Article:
A Letter in Mind - Call for Entries
Call for artists to take part in A Letter in Mind 2020, fundraising for NHS hospital. Chantal Joffe and Ishbel Myerscough talk about The National Brain Appeal’s exhibition which is also supported by Tracey Emin, Grayson Perry, Antony Gormley, Olafur Eliasson and David Shrigley
The National Brain Appeal’s art fundraiser A Letter in Mind is back, asking artists to get creative on an envelope.
The theme for this year’s exhibition is Everyday Things, reflecting on how life has become simpler during lockdown.
Several artists have already agreed to take part including designer Zandra Rhodes; artists Chantal Joffe, Ishbel Myserscough, Morag Myerscough, Mark Dion, Gill Rocca, Bill Mundy and Mark Entwisle; illustrators Tim Hopgood and Polly Dunbar; architect Laurie Chetwood; comedian and presenter Jo Brand; journalist and presenter Andrew Marr; actors Stephen Campbell-Moore, Kevin Eldon and Sophie Thompson; and musicians Terry Hall and Justin Roberston.
In recent years Tracey Emin, Grayson Perry (see Grayson's 2017 entry below), Antony Gormley, Olafur Eliasson and David Shrigley have donated artworks.
The exhibition, now in its seventh year, is due to take place at the Oxo Gallery, London, and on the charity’s online gallery from 5-8 November, 2020.
All artworks will be exhibited anonymously, priced identically at £85. The identity of the artist is revealed at the end of the exhibition, once the artwork has sold.
Proceeds will go towards supporting vital projects at The National Hospital for Neurology and Neurosurgery, where, like all NHS hospitals, staff have been working under enormous pressure over the last few months, responding to the Covid-19 crisis.
Royal Academician Chantal Joffe is taking part for the second year running having been asked to take part by her close friend and fellow artist Ishbel Myerscough.
Chantal said: 'A Letter in Mind is egalitarian in that all the artworks are anonymous and all artists are equally represented. I don’t like hierarchy. I much prefer that it is not about names. I think all artists like that. There is less pressure on the artist. It’s not a threat. I also prefer that everybody does the same size and the envelope concept. It is simple and good.'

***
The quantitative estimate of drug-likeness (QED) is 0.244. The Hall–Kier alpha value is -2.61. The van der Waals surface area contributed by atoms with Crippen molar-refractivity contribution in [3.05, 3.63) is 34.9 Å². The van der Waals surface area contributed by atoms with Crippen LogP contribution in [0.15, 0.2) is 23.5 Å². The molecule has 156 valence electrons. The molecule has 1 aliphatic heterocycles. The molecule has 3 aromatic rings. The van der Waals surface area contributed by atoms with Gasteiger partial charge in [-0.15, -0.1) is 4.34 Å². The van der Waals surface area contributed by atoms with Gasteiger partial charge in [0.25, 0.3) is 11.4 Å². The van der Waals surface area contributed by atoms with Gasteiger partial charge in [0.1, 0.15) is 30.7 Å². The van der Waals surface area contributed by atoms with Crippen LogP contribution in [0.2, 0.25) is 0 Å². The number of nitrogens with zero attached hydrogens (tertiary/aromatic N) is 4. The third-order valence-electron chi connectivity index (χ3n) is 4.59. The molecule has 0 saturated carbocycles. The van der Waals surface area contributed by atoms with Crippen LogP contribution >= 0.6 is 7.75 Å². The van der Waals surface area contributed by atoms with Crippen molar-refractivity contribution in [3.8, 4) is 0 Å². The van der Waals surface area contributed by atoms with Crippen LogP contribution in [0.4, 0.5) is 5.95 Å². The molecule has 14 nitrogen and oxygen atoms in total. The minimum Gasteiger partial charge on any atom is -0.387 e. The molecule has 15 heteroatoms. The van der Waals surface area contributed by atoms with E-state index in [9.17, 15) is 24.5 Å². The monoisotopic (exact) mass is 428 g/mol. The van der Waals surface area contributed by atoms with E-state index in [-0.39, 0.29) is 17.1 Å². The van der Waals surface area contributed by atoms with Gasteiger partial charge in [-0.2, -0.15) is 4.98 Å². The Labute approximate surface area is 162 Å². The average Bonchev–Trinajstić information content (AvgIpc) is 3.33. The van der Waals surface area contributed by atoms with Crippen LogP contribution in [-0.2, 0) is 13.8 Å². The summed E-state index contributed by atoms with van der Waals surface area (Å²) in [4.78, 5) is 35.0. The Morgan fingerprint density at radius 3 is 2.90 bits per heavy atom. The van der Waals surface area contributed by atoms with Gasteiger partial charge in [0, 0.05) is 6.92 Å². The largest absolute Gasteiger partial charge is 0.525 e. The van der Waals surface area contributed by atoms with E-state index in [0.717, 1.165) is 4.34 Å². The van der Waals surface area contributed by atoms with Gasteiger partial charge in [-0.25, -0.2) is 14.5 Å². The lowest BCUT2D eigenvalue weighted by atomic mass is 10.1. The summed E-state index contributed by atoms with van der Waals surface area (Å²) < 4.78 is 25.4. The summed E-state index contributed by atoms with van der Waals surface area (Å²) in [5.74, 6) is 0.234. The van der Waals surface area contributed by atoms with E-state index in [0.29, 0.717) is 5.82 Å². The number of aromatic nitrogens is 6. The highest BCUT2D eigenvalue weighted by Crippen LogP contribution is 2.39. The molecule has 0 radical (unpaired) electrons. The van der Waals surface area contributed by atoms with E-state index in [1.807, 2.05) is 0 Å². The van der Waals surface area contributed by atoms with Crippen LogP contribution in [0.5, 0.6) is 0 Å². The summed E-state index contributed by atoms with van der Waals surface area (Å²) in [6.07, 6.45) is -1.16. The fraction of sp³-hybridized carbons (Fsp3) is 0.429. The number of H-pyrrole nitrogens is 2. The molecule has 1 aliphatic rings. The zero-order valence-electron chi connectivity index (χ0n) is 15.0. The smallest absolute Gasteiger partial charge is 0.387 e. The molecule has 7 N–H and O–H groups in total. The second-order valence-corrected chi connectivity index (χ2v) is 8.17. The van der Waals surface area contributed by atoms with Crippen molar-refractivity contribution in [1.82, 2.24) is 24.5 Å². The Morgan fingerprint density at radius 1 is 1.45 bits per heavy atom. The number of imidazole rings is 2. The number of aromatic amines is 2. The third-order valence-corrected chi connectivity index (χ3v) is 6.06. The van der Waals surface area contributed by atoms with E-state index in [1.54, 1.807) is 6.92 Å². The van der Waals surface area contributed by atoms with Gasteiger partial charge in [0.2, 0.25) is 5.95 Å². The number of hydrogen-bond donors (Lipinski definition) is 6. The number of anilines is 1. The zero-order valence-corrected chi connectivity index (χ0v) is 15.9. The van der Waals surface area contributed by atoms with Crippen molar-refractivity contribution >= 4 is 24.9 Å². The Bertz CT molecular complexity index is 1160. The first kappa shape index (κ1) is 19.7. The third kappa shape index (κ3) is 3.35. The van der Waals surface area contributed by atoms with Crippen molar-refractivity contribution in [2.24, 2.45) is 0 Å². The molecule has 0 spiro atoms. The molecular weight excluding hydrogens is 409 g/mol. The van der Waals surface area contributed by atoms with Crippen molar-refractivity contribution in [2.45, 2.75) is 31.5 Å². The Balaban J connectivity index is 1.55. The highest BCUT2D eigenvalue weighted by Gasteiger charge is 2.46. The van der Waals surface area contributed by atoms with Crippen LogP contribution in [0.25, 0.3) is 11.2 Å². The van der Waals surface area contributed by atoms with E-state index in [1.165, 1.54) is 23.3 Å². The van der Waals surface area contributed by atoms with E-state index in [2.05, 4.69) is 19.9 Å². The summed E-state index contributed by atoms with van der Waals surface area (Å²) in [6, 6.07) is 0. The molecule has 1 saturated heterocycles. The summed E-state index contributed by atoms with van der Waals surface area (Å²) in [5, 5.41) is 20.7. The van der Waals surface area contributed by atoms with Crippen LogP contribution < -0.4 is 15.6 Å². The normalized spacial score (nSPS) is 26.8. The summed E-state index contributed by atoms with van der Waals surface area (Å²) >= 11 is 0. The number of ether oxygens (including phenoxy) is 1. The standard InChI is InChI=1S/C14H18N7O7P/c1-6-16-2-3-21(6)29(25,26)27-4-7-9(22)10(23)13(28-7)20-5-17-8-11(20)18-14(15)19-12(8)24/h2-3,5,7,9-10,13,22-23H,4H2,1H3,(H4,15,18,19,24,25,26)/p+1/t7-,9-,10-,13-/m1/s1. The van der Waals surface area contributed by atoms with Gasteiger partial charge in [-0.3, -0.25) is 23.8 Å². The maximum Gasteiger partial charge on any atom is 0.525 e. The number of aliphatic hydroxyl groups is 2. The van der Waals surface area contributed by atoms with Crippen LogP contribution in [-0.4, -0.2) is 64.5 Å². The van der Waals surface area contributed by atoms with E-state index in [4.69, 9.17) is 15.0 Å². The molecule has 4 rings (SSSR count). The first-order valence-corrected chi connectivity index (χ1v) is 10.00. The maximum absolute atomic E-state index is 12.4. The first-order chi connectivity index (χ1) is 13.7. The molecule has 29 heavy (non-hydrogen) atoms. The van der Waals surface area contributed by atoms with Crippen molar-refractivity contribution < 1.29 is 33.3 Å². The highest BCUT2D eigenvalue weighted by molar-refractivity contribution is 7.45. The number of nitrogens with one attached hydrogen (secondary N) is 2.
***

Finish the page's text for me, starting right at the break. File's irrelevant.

She continued: 'Art and envelopes have got a history. A lot of artists used to draw on stationery in hotels. Martin Kippenberger and On Kawara both did and I love their work. I like mail art. I went to an exhibition of postal art. It’s about the date it is made. I like that A Letter in Mind is similar.'
Ishbel Myerscough, who won the 1995 National Portrait Gallery’s BP Portrait Award, will be taking part for the third time this year. She said: 'A Letter in Mind is a good title. It conjures up lots of images. I am always composing letters in my mind to people past and present. All these people don’t know I’m thinking about them!
'We always doodled on envelopes as children. My mother, if she saw a bird or a cat through the window, would find the nearest thing on the kitchen table to draw them on, usually an envelope. When we were on the bus she would give us one out of her bag for us to draw on. I still have them in my handbag for the same reason. When we cleared out mum’s house we found so many of her drawings on envelopes.'
See Ishbel's 2019 A Letter in Mind entry above right.
Eva Tait, curator of The National Brain Appeal’s A Letter in Mind, said; 'Now is the perfect time to get creative and support a great cause. Taking part in A Letter in Mind is a wonderful way to show support for the NHS, as all proceeds from the exhibition will fund projects within The National Hospital for Neurology and Neurosurgery and UCL Queen Square Institute of Neurology.'
All artists are invited to register to take part, find more details on the website, aletterinmind.org